You reference Charles Fort two or three times, and I think it’s a very fortean book. Fort was a true sceptic in that he neither believed nor disbelieved in what he researched; he just saw that it was significant – these things that the scientific establishment tends to ‘damn’ as inconvenient because they don’t fit existing scientific paradigms.

I think his point about the French Academy and stones falling from the sky is a very good one. They said it wasn’t possible, but of course science now acknowledges these stones as meteorites. I don’t think people realise this, because their only conception of the world is often narrowly scientistic, so that there are certain people who act a censorship role. People like Richard Dawkins (who is actually a friend) and Lewis Wolpert, have a censorship role. And that’s fair enough within the context of that particular kind of establishment. But we must remember that it’s a very narrow domain, and that the standards of evidence needed to be in that place are very high, and very tightly drawn, so that things may well happen that may never be given scientific credence because they cannot fulfil those scientific standards. I’m not saying that the specific narrative of UFO arrivals, alien abduction and genital experimentation and so on is necessarily factually correct. But I am saying that it refers to something – that it doesn’t refer to nothing. That’s what grips me. And people like the late John Mack – a psychiatrist who was interested in the abduction phenomenon – are highly intelligent people who are gripped by a fear that the world has somehow been stolen from us. I understand that.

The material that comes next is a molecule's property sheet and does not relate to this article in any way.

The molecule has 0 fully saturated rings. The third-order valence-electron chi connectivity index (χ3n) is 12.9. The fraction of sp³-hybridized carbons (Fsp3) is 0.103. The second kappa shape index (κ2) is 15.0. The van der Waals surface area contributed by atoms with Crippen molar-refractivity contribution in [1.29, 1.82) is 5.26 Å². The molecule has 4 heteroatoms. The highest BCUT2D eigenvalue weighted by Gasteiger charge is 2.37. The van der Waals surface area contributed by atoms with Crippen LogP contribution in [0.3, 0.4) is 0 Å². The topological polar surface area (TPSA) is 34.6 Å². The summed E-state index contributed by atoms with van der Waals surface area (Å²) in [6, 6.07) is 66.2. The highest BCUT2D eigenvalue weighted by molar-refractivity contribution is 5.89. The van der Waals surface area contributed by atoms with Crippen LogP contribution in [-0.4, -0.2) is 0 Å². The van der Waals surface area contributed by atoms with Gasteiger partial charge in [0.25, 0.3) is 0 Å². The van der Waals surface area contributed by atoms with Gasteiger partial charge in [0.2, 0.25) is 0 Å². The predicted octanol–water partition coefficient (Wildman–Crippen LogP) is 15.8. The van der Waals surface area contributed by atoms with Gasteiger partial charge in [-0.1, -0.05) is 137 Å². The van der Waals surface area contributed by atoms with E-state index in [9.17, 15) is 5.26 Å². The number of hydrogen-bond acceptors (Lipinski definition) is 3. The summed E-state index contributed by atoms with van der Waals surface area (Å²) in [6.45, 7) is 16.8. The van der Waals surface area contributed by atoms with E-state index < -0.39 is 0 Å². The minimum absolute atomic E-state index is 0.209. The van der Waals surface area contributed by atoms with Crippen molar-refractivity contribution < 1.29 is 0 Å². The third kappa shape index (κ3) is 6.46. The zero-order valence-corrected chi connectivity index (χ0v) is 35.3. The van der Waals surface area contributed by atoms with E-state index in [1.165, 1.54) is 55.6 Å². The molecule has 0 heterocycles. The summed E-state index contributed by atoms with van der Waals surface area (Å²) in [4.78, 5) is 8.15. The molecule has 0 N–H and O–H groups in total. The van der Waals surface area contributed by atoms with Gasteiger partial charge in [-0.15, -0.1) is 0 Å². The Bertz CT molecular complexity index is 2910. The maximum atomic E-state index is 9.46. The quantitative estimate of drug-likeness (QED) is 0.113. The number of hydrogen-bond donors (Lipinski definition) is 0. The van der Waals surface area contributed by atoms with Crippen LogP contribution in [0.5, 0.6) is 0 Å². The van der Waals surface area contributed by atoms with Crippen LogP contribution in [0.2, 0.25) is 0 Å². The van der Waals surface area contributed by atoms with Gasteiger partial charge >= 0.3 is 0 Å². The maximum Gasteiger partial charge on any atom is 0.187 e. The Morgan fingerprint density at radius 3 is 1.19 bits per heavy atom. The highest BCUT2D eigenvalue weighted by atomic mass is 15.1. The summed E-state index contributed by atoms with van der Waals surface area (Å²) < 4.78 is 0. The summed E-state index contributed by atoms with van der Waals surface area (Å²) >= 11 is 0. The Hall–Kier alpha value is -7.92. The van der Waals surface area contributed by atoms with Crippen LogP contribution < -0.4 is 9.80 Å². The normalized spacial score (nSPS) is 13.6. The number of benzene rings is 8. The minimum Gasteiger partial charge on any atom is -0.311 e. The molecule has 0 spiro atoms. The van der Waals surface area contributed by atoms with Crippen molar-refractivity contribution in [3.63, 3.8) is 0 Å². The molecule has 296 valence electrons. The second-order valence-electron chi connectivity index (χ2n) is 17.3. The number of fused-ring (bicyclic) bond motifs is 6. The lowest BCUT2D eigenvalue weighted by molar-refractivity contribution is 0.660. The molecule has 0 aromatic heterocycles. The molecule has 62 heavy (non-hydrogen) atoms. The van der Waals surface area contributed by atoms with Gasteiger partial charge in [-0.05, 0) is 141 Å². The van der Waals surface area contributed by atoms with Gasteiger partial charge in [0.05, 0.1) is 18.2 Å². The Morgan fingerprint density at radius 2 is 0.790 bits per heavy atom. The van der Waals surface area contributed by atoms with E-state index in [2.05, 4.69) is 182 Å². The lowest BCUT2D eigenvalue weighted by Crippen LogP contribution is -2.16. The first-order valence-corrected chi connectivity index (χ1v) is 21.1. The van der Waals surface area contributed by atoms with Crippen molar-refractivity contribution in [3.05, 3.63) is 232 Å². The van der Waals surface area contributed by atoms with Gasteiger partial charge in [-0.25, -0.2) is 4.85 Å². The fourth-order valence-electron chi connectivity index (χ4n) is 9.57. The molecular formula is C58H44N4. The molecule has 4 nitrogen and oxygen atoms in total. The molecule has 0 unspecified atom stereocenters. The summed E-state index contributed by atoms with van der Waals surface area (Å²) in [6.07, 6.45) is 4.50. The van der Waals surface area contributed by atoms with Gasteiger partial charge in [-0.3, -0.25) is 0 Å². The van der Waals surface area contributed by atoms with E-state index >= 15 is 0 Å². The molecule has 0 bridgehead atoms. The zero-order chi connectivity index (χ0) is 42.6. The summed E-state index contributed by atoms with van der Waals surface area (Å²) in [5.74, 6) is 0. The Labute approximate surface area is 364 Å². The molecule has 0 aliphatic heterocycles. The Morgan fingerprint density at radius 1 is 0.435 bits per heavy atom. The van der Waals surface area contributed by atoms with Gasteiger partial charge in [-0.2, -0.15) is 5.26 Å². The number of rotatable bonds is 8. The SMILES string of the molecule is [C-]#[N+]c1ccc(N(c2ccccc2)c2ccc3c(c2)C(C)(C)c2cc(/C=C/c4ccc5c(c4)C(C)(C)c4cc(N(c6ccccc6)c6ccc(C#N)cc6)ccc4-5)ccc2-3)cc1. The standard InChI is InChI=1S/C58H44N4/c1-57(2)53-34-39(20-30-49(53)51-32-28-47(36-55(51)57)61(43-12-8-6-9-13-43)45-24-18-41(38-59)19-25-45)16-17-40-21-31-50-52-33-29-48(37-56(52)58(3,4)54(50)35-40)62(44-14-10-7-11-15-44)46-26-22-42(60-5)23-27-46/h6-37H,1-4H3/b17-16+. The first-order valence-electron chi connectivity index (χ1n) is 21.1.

One of the interesting things about Richard Dawkins is that he proclaims himself an atheist. Surely his atheism is just as much a matter of faith as someone’s belief in God?

I think atheism is a very odd faith, because it exists solely to deny something, and I find that peculiar; its existence is defined by that which it most hates. It’s a kind of late Christian cult, and an odd one in that it assumes that we’ve reached an end-point in knowledge and know that God or gods do not exist – and I just don’t think we have.

I think that this is something that comes from Fort as well, but also from Robert Anton Wilson, one of the most significant inheritors of Fort’s tradition. He points out that science is a project that is not complete, and probably can never be complete because the Universe isn’t a static entity – it evolves through time, and you can’t have a definitive map or model of something that’s not static. Except perhaps in the most vague – and therefore limited – sense.